x Abu Dhabi, UAETuesday 16 January 2018

Investment scheme helps Adep raise $25m to fatten Brazilian cattle

A Sharia-compliant programme by Adep is providing Brazil's top 40 feedlot operators with money to buy cattle to maximise their capacity.

A 'Pantaneiro' (herdsman) drives cattle along a road near Pocone, Mato Grosso state, western Brazil.  AFP PHOTO/Yasuyoshi CHIBA
A 'Pantaneiro' (herdsman) drives cattle along a road near Pocone, Mato Grosso state, western Brazil. AFP PHOTO/Yasuyoshi CHIBA

Halal meat meets halal finance in an innovative Abu Dhabi-based investment scheme.

Abu Dhabi Equity Partners (Adep) has raised US$25 million from investors to fatten 70,000 cattle in Brazil.

The Sharia-compliant programme is providing Brazil’s top 40 feedlot operators with money to buy cattle to maximise their capacity. Typically, feedlot operators buy one-and-a-half year old cattle that weigh 300 to 360 kilograms and feed them corn until they weigh 500kg. Then they are then sold to meatpackers.

“A cattle rancher has feedlot capacity of say, 12,000 cattle heads, but is only using 4,000 of it due to other commitments,” said Muneef Tarmoom, Adep’s founder.

“This is where Adep comes in. We provide the rancher the balance sheet to buy more cattle and pay for their ongoing feed and other costs.”

The deal allows Arabian Gulf investors to buy and take title of cattle, which are registered through a global investment bank. The investors also have certificates in their name on BMF Bovespa, Brazil’s biggest exchange. During the grazing period the cattle are covered by insurance, they are stored physically in separate feedlots and investors are provided surveillance services through a global monitoring company.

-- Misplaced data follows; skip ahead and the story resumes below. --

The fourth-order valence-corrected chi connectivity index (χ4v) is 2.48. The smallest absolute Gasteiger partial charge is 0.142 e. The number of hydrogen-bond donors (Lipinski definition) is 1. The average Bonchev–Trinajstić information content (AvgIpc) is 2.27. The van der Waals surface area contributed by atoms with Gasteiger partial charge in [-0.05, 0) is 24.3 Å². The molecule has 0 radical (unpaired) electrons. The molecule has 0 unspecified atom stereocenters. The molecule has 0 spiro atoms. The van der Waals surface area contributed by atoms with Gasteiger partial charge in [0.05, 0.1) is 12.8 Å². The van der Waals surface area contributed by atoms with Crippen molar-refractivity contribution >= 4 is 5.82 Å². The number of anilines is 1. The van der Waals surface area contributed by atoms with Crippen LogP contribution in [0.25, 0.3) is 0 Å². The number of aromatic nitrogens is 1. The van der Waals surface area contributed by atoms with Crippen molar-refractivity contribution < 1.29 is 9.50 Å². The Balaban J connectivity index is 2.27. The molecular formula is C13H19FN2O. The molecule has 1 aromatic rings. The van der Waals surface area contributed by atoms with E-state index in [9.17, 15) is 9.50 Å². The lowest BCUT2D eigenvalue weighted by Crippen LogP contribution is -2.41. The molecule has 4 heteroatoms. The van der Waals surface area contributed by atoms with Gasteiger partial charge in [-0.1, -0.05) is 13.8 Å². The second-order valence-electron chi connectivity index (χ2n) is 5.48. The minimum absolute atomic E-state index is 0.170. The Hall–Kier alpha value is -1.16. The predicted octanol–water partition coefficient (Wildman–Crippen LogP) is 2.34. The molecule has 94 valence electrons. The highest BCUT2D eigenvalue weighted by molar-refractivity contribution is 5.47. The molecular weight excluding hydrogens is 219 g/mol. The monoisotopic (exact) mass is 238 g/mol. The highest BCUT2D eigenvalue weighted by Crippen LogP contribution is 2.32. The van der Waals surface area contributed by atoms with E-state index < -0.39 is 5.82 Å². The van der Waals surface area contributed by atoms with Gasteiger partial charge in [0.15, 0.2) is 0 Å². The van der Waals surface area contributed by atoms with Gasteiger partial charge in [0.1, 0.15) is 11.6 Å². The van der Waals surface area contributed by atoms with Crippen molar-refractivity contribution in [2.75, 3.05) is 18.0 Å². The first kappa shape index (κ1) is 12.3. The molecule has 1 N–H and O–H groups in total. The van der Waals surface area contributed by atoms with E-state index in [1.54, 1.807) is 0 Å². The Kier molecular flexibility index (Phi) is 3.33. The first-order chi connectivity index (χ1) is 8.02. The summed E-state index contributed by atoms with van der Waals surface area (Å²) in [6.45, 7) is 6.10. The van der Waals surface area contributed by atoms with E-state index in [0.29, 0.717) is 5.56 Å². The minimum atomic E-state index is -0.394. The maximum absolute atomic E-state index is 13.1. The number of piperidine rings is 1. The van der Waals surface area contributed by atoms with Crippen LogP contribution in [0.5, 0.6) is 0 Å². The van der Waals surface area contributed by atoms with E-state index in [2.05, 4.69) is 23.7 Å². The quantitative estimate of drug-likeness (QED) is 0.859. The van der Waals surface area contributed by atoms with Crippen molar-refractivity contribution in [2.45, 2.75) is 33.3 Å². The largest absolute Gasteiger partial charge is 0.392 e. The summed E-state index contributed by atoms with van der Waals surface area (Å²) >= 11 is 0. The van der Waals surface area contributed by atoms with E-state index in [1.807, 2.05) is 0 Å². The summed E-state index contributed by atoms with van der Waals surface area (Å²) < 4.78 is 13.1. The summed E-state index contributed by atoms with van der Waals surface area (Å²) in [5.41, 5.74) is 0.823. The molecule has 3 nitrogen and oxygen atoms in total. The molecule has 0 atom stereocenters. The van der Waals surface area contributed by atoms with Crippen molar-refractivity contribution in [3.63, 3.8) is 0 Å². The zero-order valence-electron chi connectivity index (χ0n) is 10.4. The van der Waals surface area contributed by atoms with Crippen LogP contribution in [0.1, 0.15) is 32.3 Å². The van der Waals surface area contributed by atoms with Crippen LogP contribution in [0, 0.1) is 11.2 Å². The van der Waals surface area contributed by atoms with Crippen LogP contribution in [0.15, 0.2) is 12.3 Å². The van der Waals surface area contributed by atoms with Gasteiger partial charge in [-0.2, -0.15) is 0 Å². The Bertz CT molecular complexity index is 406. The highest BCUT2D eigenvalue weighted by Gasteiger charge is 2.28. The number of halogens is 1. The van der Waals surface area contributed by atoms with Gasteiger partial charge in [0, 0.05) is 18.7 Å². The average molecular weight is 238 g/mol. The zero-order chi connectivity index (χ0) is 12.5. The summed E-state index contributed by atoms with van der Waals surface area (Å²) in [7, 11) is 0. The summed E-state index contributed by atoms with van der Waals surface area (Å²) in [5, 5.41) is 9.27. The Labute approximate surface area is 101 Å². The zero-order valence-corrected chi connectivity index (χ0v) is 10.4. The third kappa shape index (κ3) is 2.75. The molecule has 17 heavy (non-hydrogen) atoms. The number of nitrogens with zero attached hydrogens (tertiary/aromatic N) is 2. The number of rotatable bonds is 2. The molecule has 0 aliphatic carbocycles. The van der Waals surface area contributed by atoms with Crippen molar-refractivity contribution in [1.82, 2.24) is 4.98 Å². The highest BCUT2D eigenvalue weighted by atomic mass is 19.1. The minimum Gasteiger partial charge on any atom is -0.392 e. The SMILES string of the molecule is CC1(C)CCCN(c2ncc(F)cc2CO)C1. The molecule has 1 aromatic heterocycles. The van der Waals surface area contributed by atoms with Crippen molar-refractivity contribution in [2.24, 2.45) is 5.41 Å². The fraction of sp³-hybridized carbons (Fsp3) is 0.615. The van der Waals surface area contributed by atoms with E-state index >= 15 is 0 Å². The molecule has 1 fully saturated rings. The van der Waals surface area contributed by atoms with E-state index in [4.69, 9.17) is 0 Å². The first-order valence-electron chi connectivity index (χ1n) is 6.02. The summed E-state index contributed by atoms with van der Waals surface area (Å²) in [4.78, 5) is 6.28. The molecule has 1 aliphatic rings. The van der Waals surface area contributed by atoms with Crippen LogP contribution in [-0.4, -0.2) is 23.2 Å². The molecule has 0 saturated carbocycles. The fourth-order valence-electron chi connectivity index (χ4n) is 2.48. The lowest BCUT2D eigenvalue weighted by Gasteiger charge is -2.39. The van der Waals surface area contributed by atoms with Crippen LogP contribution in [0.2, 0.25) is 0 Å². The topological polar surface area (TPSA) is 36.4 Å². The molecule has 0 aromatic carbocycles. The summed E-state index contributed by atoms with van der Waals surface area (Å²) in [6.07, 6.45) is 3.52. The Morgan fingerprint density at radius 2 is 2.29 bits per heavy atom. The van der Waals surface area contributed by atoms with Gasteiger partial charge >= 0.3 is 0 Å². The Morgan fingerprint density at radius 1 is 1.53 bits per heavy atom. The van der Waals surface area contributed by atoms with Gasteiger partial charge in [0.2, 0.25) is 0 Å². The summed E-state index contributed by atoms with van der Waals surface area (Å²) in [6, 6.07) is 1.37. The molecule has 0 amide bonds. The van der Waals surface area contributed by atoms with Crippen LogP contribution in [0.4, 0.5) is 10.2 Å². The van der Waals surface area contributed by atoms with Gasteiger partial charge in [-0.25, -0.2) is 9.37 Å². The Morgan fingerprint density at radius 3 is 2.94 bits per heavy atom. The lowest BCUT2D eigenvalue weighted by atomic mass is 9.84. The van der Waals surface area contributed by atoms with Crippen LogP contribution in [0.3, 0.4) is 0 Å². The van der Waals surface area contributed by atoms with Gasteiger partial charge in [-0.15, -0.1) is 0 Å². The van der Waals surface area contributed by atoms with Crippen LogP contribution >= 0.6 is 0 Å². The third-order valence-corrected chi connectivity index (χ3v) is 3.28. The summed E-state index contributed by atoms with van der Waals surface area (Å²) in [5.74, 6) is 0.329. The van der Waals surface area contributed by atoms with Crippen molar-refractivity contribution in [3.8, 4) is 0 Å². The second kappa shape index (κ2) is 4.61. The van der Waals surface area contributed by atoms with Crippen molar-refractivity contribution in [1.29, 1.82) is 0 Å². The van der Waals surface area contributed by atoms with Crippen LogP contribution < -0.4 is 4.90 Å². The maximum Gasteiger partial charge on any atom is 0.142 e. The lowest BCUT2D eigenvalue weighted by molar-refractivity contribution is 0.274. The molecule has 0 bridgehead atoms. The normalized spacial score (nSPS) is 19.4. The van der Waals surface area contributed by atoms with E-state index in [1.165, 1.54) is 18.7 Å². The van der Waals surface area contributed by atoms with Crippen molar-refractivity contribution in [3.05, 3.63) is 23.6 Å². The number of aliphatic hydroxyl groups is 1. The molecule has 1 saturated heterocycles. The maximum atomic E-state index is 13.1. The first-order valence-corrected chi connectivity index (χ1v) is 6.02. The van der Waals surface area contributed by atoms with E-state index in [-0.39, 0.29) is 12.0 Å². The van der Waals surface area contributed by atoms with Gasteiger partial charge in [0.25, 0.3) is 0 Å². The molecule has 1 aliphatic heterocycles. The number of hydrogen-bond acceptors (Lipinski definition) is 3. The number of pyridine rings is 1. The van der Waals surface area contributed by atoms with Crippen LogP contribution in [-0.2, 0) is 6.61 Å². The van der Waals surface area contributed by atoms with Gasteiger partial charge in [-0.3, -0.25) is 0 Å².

Investors –financial institutions and wealthy people – “can actually watch their cattle grazing in the feedlot all the way from their offices here,” said Mr Tarmoom.

Once the cattle reach their ideal weight, Adep appoints the rancher to sell the commodity at principal plus the agreed profit rate to beef processing companies. The remaining profit goes back to the rancher.

Adep and a handful of Arabian Gulf banks have ramped up their presence in the commodity trade business, which until recently has been dominated by French banks, such as BNP Paribas and Crédit Agricole.

They are part of a trend that includes the entry of Abu Dhabi’s Aabar Investments and Qatar Holding into the mining and commodities trading giants Glencore and Xstrata, which consummated a $32bn merger last May.

Next month, Abu Dhabi is hosting the Global Forum for Innovations in Agriculture, where the billionaire and philanthropist Bill Gates is expected to deliver the keynote speech.

Adep’s programme follows a series of similar Islamic finance deals made by the Abu Dhabi-based boutique investment bank since its inception with sugar, soya and ethanol.

Mr Tarmoom worked for the Abu Dhabi Investment Authority for 14 years. In 2005, he became the chief executive of the Dubai sovereign wealth fund Istithmar. After that he briefly offered independent private equity consulting before founding Abu Dhabi Equity Partners in 2010.

The unique business has been widely welcomed by Mr Tarmoom’s investors, which include a niche of prominent Islamic banks in the GCC. In an interview last year, Mr Tarmoom said he was looking to capitalise on $400bn worth of assets in Islamic financial institutions, a quarter of which is currently parked in cash and cash equivalents.

“There’s a huge mismatch between the Islamic banks’ sources of funds and how they are deploying these assets,” Mr Tarmoom said. “If you look at their balance sheets, their sources of funds are in the form of short term, usually less than three months, and they are placing it in long-term assets with the excess liquidity sitting in the central bank, earning them almost nothing.”